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12 hours ago, Regal Beagle said:

Clearly?

 

Forgive me for not trusting remainer predictions given your collective record so far. 

We can sign free trade deals with economies worth up to 10 times the EU.

We can do it quicker than the EU and we can undercut the EU.

They are the ones with an immediate and substantial hole in their budget, not us. And there are plenty of European politicians poised to strike at the first sign of a successful brexit.

 

The EU is in trouble. Make no mistake about that. 

So far, we have 20 trade deals in place which will kick in at the start of the transition period, which will of 8% of the current levels of UK trade (these are with countries such as Kosovo, the Faroe Islands, and Chile) (https://www.bbc.co.uk/news/uk-47213842).

We currently have the freedom to strike new trade deals, and this is the sum of our efforts.

Also; The EU had a GDP of $18.7 trillion in 2019, which was 2nd behind the US which has $21.4 trillion. Now, forgive me my maths, but I fail to see which economies are '10x larger' than the EU, considering it is the 2nd largest and only $2.7 trillion behind the largest. (https://en.wikipedia.org/wiki/List_of_countries_by_GDP_(nominal))

Could you elaborate on which economies you were referring to?

The concept that a successful Brexit is going to lead to some form of political anti-EU movement across the continent is also a nonsense - every single EU member state has seen an upsurge in support for the EU since we voted to leave, and all bar Czech Republic hold over 70% approval ratings (https://www.independent.co.uk/news/world/europe/brexit-eu-survey-italy-ireland-portugal-eurosceptic-poll-a8888126.html)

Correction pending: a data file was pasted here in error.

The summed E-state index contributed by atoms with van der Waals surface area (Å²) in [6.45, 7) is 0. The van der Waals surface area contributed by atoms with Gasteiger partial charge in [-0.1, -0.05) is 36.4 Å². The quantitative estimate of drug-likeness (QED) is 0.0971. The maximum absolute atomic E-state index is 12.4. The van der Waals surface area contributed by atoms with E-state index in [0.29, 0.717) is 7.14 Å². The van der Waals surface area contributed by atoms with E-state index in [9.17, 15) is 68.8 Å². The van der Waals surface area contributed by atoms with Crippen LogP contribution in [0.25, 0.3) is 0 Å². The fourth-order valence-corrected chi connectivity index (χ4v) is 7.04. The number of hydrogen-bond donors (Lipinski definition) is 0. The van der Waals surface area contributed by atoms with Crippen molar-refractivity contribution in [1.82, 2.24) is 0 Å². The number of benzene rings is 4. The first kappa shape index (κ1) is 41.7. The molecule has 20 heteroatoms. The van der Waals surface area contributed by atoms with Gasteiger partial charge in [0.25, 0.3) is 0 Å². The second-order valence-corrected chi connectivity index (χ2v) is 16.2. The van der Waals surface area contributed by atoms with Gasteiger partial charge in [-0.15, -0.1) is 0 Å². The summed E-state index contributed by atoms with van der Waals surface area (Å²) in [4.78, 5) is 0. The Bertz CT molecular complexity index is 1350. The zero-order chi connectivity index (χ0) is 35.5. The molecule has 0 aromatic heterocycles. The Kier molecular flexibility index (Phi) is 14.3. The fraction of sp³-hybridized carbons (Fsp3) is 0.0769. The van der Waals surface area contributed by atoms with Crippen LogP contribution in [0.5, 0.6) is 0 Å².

Could you explain which European politicians are ready to pounce?

We are the ones who currently, should a FTA not be struck, face tariffs on 49% of our total trade at 2018 levels (45% of our exports, 53% of our imports).

I simply can't rationalise, when all emotion is taken out of it, how it can be spun that the EU find themselves in trouble in this situation, and not us. Half our trade goes to the EU.

I have made my peace with Brexit and no longer have any issues with its implementations, but unfortunately that does not give Brexit voters license to post several factual inaccuracies and for it to be passed off as fact.